Professional bridesmaids are a booming growth industry in China—but height restrictions apply
Traditionally being asked by a friend or relative to be a bridesmaid has been considered an honor and something to look forward to for centuries—but in China, the job of being at a bride’s side is becoming a booming growth industry.
Professional bridesmaids are increasingly becoming the norm for Chinese women as they plan their wedding days, according to reports.
One bridesmaid and groomsman rental company based in the Chinese city of Hangzhou told state broadcaster CCTV that its number of registered members has grown to 50,000 since its February launch, and that it received 10 to 20 orders per day over the last month.
On TikTok—known as Douyin in China—a hashtag that translates to “rent bridesmaids” presents users with multiple videos on the topic, and this video from a Guangdong-based bridesmaid rental studio offers professional bridesmaids who can “save worry and effort” but “will not steal the limelight.”
Brides are reportedly able to make demands about prospective bridesmaids’ looks, weight, and personality, and even their academic accomplishments.
Xie Yuke—a 22-year-old woman who has traveled more than 140,000 kilometers (around 87,000 miles) to earn a living as a professional bridesmaid all over China—told Chinese state-run news outlet Sixth Tone on Monday that the pandemic had helped the rent-a-bridesmaid industry.
China’s zero-COVID policy has led to harsh lockdowns in major cities like Shanghai this year, confining millions of people to their homes and making it impossible for many women’s first-choice bridesmaids to travel, Xie said.
However, in some cases where COVID lockdowns were not an obstacle, brides-to-be still chose to hire bridesmaids because they felt that their friends couldn’t live up to their wedding-day expectations. According to Xie, bridesmaids need to be unmarried and cannot be taller than the bride. She said an ideal height for an aspiring professional bridesmaid was between 5 feet 11 and 5 feet 8.
Generally, pro bridesmaids earn a daily rate between 500 and 2,000 yuan ($74 and $295), Xie told Sixth Tone.
A typical day on the job would see Xie wake up at 4:30 a.m. to get ready for the wedding, and she would be expected to spend the day taking photos, entertaining guests and making toasts until the wedding banquet ends at around 8 p.m.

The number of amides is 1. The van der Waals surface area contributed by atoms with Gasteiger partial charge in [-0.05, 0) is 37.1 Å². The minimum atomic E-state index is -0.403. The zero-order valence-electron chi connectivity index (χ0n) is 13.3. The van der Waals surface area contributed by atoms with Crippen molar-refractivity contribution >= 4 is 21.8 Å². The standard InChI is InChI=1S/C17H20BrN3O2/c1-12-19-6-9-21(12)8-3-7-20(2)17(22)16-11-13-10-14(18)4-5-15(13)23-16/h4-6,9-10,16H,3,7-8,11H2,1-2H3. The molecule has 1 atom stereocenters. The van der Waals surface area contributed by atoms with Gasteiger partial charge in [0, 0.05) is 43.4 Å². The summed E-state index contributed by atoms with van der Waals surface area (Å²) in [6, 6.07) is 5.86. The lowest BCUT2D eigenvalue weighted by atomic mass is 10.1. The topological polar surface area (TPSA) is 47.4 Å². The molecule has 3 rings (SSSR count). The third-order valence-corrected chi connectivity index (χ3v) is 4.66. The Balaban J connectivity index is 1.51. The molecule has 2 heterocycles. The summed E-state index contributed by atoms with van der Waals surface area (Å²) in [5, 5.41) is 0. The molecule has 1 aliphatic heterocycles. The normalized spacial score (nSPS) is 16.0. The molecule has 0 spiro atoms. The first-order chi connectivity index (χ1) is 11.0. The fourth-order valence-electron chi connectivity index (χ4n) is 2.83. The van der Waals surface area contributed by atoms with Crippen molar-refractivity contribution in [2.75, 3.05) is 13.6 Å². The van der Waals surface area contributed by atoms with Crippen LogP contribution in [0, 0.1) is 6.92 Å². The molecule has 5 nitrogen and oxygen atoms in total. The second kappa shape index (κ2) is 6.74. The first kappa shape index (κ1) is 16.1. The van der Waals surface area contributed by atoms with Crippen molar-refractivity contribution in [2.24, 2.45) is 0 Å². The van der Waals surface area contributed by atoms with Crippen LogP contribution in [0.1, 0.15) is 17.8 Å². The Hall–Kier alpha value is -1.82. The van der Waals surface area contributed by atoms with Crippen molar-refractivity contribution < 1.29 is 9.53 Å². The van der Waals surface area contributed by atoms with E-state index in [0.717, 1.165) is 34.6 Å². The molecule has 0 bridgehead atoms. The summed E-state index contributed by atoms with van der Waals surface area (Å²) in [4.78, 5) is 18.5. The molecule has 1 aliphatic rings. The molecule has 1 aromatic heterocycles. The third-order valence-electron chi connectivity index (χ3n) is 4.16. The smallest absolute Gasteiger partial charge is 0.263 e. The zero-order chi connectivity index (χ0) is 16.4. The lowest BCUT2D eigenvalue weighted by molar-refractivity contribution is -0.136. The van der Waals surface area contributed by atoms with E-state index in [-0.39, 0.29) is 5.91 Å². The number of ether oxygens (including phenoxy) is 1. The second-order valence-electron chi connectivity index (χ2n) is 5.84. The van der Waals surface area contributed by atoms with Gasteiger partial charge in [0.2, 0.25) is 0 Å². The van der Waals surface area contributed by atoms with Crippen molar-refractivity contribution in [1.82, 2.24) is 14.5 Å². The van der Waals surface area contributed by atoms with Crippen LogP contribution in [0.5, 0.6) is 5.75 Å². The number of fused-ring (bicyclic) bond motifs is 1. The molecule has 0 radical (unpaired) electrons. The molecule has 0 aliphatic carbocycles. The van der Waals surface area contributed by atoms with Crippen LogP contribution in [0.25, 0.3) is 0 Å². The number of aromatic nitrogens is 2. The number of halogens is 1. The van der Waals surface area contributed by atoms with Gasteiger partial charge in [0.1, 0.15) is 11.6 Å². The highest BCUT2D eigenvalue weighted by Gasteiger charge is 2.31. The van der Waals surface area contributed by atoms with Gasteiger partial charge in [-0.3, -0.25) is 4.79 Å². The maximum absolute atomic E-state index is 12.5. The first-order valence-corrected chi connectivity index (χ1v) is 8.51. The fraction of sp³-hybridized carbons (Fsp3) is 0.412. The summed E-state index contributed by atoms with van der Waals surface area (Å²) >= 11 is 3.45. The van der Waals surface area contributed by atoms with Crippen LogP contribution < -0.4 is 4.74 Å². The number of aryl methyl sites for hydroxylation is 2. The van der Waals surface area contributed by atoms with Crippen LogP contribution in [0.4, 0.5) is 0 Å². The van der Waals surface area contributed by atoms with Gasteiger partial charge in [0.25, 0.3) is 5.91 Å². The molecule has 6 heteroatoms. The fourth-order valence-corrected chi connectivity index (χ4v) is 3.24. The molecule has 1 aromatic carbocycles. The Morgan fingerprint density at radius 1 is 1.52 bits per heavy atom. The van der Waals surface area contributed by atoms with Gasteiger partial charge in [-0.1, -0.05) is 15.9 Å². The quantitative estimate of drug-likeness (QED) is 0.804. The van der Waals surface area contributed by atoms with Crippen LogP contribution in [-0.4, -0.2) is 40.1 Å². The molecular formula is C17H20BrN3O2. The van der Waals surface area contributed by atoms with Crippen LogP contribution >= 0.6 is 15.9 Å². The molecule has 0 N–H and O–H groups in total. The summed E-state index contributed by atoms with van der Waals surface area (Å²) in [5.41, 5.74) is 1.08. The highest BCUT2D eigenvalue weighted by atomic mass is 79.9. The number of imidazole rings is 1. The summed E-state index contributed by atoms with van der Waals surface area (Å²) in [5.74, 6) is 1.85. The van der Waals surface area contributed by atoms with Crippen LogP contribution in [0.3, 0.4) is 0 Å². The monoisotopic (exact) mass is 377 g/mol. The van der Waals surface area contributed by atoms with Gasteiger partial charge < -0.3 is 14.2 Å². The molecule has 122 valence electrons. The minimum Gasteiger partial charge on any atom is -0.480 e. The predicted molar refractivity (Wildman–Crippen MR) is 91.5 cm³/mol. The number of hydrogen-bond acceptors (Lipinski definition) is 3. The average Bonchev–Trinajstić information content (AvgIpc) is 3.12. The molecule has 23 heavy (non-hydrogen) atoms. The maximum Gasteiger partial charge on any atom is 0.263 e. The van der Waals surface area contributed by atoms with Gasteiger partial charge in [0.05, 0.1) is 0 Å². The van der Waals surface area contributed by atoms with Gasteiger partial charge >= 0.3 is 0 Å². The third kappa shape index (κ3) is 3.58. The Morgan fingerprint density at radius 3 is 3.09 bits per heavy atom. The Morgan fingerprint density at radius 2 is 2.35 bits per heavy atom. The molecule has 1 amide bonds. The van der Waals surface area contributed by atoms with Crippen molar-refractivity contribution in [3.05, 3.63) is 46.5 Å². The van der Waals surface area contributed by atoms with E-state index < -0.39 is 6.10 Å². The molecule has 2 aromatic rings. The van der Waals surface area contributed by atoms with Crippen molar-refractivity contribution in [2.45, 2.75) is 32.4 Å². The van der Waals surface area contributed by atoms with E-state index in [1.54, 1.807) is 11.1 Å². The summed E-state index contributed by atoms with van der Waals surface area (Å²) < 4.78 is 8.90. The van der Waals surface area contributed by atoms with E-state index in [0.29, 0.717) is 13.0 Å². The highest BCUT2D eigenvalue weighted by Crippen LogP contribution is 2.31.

When she works at a wedding, Xie said, she usually pretends to be a friend or classmate of the bride.
A darker element
While Xie attributed the boom in demand for professional bridesmaids to the pandemic, there is also a darker side to why some women opt to rent strangers to join their wedding party.
According to Yang Hu, a senior researcher at the University of Essex’s department of sociology, some women take the hiring route because of “the dangers of being a bridesmaid in China.”
“[Bridesmaids] are expected to fend off drinking requests and in a lot of cases drink Chinese rice wine on behalf of the bride,” he explained in a 2016 blog post.
“It is a widespread tradition that the newlyweds should toast bottoms up to every wedding guest on an individual basis—meaning that the bridesmaid often ends up drinking on behalf of the bride and overconsuming alcohol. In fulfilling their obligation, some of them suffer from alcohol poisoning or even risk death.”
He added that bridesmaids also act as the final “hurdle” before the groom can enter the bridal suite after the wedding, which often leads to the groom and groomsmen carrying out “stunts laced with sexual innuendo.”
“In many cases, bridesmaids are unwillingly involved in sexual stunts designed for the newlyweds,” Yang said. “In extreme cases, some are stripped of their clothes and molested, or attacked.”
He noted that most reports of alcohol poisoning, sexual harassment, and abuse of bridesmaids are concentrated in China’s rural areas and provinces.
In late 2016, a woman in Hainan province reportedly died after drinking too much alcohol while performing her “duties” as a bridesmaid.
Two years later, a 17-year-old bridesmaid died of suspected alcohol poisoning after reportedly being “forced to drink” at a wedding banquet.
Prior to the first death, Chinese news outlet China.org.cn had already reported that the industry was taking off because expectations of women in bridal parties to carry out increasingly demeaning tasks had “scared away the real bridesmaids who usually used to be friends and relatives of the bride.”
“Bridesmaids’ jobs went from accompanying the bride to gradually being asked to light cigarettes, feed fruits to guests, have physical contact with guests, and even take off their clothes in front of everyone in some rare cases,” the outlet claimed.
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